One of the most fruitful approaches for increasing marketing productivity is through more efficient manpower planning. This is particularly true in the labor intensive sectors of marketing such as retailing, particularly the retail department store. Waiting line models offer a high degree of potential for more effective manpower planning in the retail department store. The department store, however, presents a particular set of problems which make applications of waiting line models to manpower planning fairly complex. This complexity stems from two major sources: 1) consumer shopping behavior and 2) sales personnel management practices. This article discusses these problems and presents a model by which they can be handled for retail department stores. A detailed example illustrating the model's application is also provided.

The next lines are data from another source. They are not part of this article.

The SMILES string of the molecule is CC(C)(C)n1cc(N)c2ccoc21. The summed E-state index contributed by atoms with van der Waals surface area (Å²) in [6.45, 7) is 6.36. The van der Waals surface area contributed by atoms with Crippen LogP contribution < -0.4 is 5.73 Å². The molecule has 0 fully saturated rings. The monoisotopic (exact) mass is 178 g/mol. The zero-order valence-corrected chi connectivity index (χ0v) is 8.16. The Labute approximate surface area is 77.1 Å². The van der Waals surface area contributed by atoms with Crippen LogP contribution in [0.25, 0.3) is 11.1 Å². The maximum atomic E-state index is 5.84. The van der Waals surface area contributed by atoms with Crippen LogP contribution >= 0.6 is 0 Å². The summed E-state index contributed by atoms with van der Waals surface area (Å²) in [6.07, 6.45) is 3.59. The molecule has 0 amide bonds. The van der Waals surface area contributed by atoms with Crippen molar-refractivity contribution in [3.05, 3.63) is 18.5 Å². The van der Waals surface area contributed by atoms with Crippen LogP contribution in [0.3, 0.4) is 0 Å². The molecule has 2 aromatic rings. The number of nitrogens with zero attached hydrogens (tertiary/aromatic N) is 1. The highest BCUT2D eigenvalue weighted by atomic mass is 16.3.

ASJC Scopus subject areas
- Business and International Management
- Economics and Econometrics